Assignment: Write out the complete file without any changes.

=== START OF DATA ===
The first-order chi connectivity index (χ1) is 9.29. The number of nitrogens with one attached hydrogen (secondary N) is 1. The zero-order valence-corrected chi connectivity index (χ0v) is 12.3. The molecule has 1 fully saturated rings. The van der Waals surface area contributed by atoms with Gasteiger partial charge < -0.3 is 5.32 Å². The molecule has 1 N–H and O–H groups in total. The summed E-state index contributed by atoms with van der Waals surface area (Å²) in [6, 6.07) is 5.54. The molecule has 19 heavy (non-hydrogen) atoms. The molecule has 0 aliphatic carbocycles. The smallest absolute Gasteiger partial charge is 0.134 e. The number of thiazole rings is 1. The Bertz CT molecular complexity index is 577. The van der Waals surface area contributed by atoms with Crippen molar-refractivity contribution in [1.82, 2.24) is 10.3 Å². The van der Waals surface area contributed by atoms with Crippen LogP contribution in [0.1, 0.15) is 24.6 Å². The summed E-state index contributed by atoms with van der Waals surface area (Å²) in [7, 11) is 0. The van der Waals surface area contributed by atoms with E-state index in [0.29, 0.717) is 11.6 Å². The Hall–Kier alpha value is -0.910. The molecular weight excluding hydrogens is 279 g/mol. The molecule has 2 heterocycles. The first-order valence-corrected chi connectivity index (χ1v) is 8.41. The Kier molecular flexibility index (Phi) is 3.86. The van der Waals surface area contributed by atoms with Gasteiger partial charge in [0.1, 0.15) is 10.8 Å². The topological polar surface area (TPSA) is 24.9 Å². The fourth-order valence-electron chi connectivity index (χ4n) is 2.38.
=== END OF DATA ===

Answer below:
The first-order chi connectivity index (χ1) is 9.29. The number of nitrogens with one attached hydrogen (secondary N) is 1. The zero-order valence-corrected chi connectivity index (χ0v) is 12.3. The molecule has 1 fully saturated rings. The van der Waals surface area contributed by atoms with Gasteiger partial charge < -0.3 is 5.32 Å². The molecule has 1 N–H and O–H groups in total. The summed E-state index contributed by atoms with van der Waals surface area (Å²) in [6, 6.07) is 5.54. The molecule has 19 heavy (non-hydrogen) atoms. The molecule has 0 aliphatic carbocycles. The smallest absolute Gasteiger partial charge is 0.134 e. The number of thiazole rings is 1. The Bertz CT molecular complexity index is 577. The van der Waals surface area contributed by atoms with Crippen molar-refractivity contribution in [1.82, 2.24) is 10.3 Å². The van der Waals surface area contributed by atoms with Crippen LogP contribution in [0.1, 0.15) is 24.6 Å². The summed E-state index contributed by atoms with van der Waals surface area (Å²) in [7, 11) is 0. The van der Waals surface area contributed by atoms with E-state index in [0.29, 0.717) is 11.6 Å². The Hall–Kier alpha value is -0.910. The molecular weight excluding hydrogens is 279 g/mol. The molecule has 2 heterocycles. The first-order valence-corrected chi connectivity index (χ1v) is 8.41. The Kier molecular flexibility index (Phi) is 3.86. The van der Waals surface area contributed by atoms with Gasteiger partial charge in [0.1, 0.15) is 10.8 Å². The topological polar surface area (TPSA) is 24.9 Å². The fourth-order valence-electron chi connectivity index (χ4n) is 2.38.